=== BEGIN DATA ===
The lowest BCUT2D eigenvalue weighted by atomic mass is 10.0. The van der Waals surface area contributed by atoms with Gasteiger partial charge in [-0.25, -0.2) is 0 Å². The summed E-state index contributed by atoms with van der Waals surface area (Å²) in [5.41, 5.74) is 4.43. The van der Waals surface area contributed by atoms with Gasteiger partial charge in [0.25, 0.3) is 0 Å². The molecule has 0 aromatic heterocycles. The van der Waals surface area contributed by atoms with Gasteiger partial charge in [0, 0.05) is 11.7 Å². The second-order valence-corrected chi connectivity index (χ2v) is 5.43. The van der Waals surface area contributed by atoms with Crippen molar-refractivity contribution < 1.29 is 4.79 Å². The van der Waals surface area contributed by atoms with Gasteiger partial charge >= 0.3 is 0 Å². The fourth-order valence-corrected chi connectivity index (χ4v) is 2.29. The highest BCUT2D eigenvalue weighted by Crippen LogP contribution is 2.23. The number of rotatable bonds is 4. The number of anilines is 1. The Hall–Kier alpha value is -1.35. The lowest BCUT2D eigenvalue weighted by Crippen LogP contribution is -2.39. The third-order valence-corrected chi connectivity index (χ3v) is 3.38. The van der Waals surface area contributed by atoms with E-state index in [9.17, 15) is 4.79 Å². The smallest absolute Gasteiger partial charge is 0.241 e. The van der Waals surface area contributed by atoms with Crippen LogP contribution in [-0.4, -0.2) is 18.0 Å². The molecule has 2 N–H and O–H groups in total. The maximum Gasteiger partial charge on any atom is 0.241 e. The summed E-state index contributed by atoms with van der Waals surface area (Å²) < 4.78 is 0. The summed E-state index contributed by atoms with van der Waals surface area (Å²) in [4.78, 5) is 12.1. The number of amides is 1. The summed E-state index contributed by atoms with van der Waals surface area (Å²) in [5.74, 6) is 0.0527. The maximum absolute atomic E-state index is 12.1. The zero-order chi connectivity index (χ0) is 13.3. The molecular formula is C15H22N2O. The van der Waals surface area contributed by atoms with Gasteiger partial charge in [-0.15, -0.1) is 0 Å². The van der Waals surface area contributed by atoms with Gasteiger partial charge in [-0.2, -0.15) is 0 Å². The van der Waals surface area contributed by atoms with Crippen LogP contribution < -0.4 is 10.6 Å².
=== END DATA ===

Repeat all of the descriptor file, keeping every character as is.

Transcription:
The lowest BCUT2D eigenvalue weighted by atomic mass is 10.0. The van der Waals surface area contributed by atoms with Gasteiger partial charge in [-0.25, -0.2) is 0 Å². The summed E-state index contributed by atoms with van der Waals surface area (Å²) in [5.41, 5.74) is 4.43. The van der Waals surface area contributed by atoms with Gasteiger partial charge in [0.25, 0.3) is 0 Å². The molecule has 0 aromatic heterocycles. The van der Waals surface area contributed by atoms with Gasteiger partial charge in [0, 0.05) is 11.7 Å². The second-order valence-corrected chi connectivity index (χ2v) is 5.43. The van der Waals surface area contributed by atoms with Crippen molar-refractivity contribution < 1.29 is 4.79 Å². The van der Waals surface area contributed by atoms with Gasteiger partial charge >= 0.3 is 0 Å². The fourth-order valence-corrected chi connectivity index (χ4v) is 2.29. The highest BCUT2D eigenvalue weighted by Crippen LogP contribution is 2.23. The number of rotatable bonds is 4. The number of anilines is 1. The Hall–Kier alpha value is -1.35. The lowest BCUT2D eigenvalue weighted by Crippen LogP contribution is -2.39. The third-order valence-corrected chi connectivity index (χ3v) is 3.38. The van der Waals surface area contributed by atoms with E-state index in [9.17, 15) is 4.79 Å². The smallest absolute Gasteiger partial charge is 0.241 e. The van der Waals surface area contributed by atoms with Crippen LogP contribution in [-0.4, -0.2) is 18.0 Å². The molecule has 2 N–H and O–H groups in total. The maximum Gasteiger partial charge on any atom is 0.241 e. The summed E-state index contributed by atoms with van der Waals surface area (Å²) < 4.78 is 0. The summed E-state index contributed by atoms with van der Waals surface area (Å²) in [4.78, 5) is 12.1. The number of amides is 1. The summed E-state index contributed by atoms with van der Waals surface area (Å²) in [5.74, 6) is 0.0527. The maximum absolute atomic E-state index is 12.1. The zero-order chi connectivity index (χ0) is 13.3. The molecular formula is C15H22N2O. The van der Waals surface area contributed by atoms with Gasteiger partial charge in [-0.15, -0.1) is 0 Å². The van der Waals surface area contributed by atoms with Gasteiger partial charge in [-0.2, -0.15) is 0 Å². The van der Waals surface area contributed by atoms with Crippen LogP contribution < -0.4 is 10.6 Å².